Game 080: (6) Morgan State 77, (11) Maryland-Eastern Shore 56MEAC First Round
Monday, March 7, 2005
Arthur Ashe Center - Richmond, VA
In recent years, the fine city of Richmond, Virginia has hosted two Division I basketball tournaments - that of the Colonial Athletic Association, as well as the Mid-Eastern Athletic Conference's gathering. During the first weekend in March, the CAA sets up shop in the Richmond Coliseum, while thousands of fans watch classic mid-major schools from up and down the seaboard knock each other out. Over the course of the following week, the historically black schools of the MEAC play out their bracket. Quarters, semis and the title game are contested at that quickly-aging downtown barn, to decidely more sparse crowds.
But there's a fuzzy overlap between the two timeframes. While the Colonial finishes its business, the 11-club MEAC is busy eliminating double-digit seeds in an opening round. Such a procedure requires an alternate venue needed for this procedure, and for the past several seasons, the first three MEAC games have been held at the Arthur Ashe Center on the north side of town.
It's not easy to find the Ashe Center, you have to squint your eyes, really be looking for it. Driving down Boulevard (no "the"), you might be distracted by the baseball stadium next door. It serves as the home of the AAA Richmond Braves is called The Diamond, but it's a tall concrete spire that overlooks a bleacherless green field. It's behind this discarded prop from 2001: A Space Odyssey
that you'll locate the AAC - it's the nondescript brick-shaped red box in the ballpark's shadow. There is no signage anywhere on the building that would indicate that there's a Division I basketball tournament going on inside.
The first thing you notice about the Ashe Center's interior is its playing surface. It's not made of wood, and it doesn't pretend to be made of wood - it's slick and smooth with no textural indentations whatsover. It sports a dull yellow color set off by a dark green center circle and lanes. Signs posted in the concourses tell the building's users that they should not
wear shoes that would scuff the non-slip playing surface, and those warnings appear to have been generally unheeded. Long black streaks, like brake-check tire marks, run lengthwise along the floor.
I asked a helpful gent at a MEAC hospitality desk what the floor was made out of. "I dunno, sir," he responded. "But whatever it is made of, there's a lot of ug-ly
in it. It's like they're playing space alien basketball up in here."
That science-fiction atmosphere extends to the rest of the building too. Exposed pipes, painted a lurid light green, slide along the ceiling like cartoon snakes. There are silver domed cage-lights of a very low wattage, and a blister-colored plastic running track that rings the court. It's a space-age pad alright, but this is a 21st Century dreamed of back in the Eighties, a future that mercifully never occurred.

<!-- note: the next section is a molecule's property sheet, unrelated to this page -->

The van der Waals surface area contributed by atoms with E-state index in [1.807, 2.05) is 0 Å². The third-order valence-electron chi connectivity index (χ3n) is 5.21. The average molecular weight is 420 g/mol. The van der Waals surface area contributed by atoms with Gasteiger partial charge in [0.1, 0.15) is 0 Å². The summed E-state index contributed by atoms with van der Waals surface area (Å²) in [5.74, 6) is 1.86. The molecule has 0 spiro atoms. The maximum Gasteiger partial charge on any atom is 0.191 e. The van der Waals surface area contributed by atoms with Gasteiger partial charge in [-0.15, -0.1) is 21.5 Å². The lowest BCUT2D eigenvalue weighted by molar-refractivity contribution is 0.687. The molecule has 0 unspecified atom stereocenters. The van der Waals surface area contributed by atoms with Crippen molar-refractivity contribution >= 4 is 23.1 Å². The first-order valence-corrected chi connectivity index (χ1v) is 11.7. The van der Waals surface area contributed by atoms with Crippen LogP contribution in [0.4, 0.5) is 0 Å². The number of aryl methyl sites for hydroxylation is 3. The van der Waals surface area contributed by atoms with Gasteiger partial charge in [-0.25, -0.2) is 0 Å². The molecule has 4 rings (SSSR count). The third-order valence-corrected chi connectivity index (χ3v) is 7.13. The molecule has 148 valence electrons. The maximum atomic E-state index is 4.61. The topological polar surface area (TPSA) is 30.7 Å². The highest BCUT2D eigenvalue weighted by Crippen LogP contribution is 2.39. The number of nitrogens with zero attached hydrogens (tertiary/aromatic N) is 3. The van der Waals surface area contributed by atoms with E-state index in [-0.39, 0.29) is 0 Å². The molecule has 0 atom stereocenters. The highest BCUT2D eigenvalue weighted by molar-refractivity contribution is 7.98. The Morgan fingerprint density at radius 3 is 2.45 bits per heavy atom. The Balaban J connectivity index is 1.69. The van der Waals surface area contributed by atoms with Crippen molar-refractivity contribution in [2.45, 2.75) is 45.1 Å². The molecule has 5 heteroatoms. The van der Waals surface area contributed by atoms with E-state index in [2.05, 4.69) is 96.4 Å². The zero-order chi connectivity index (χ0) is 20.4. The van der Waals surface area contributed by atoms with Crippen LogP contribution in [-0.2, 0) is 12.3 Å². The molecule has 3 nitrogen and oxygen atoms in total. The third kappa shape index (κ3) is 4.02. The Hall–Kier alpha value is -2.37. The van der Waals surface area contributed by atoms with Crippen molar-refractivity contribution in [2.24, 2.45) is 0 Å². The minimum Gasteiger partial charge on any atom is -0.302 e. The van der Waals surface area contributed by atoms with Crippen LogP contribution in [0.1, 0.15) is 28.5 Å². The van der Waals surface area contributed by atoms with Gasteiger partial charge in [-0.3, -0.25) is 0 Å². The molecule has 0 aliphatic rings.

The shame in all of this is that Richmond's greatest sporting citizen, the late great Arthur Ashe, has his name affixed to the building. The fallen tennis star presided over its opening back in 1981. The solidly built Arthur Ashe Stadium in Flushing, N.Y., the main court of each August's U.S. Open, is a far more fitting tribute to the great man.
But the more time you spend at this Ashe - and your seven-dollar ticket is good for all games on the day's slate - the more the forlorn building evokes its share of empathy. It's not the building's fault it's a dump. Up in the far corner of the bleachers, among the discarded Sno-kone cups and Sprite cans, there are several folded-up programs for a 26th Annual Martin Luther King, Jr. Day mass meeting held in January. The event, sponsored by the City of Richmond and the Richmond public school system, was held on January 19, 2004
There's a modicum of sadness, I guess, knowing that this may be the last hurrah for the Ashe Center as a tourney host. Earlier this year, the conference invited bids for future tournaments, and as of this writing it looks like the Raleigh, N.C. is the front-runner. Moving the first-round games from the AAC to the sparkling new RBC Center would truly be more than a small step for the MEAC.
After this game, I headed out into a balmy March afternoon in Virginia. Sure, there was one men's contest left in the session, but I was on my way to see the CAA final a few miles down the road, there at the Coliseum. Leaving at the same time as me was a large and largely perturbed man.
"Going already?" a yellow-coated guard, perhaps a friend, joked.
"I've had enough," he exhaled as he waddled towards the doorway. "The lights are giving me a headache. I'm gonna wait 'til they're downtown to watch any more games."
"But you just saw the worst team in America
," I anonymously offered, noting the RPI position of the Maryland-Eastern Shore
Hawks, who had been easily dispatched with a nine-minute second half stretch out of a 28-27 UMES lead, one that saw Morgan State
double its point total while the eleven-seed scored just seven. "You don't see that everyday."
"Sheet, man," said the disgruntled paying customer, emitting a snort. "I just saw the worst arena
Well, so much for empathy.Photo Gallery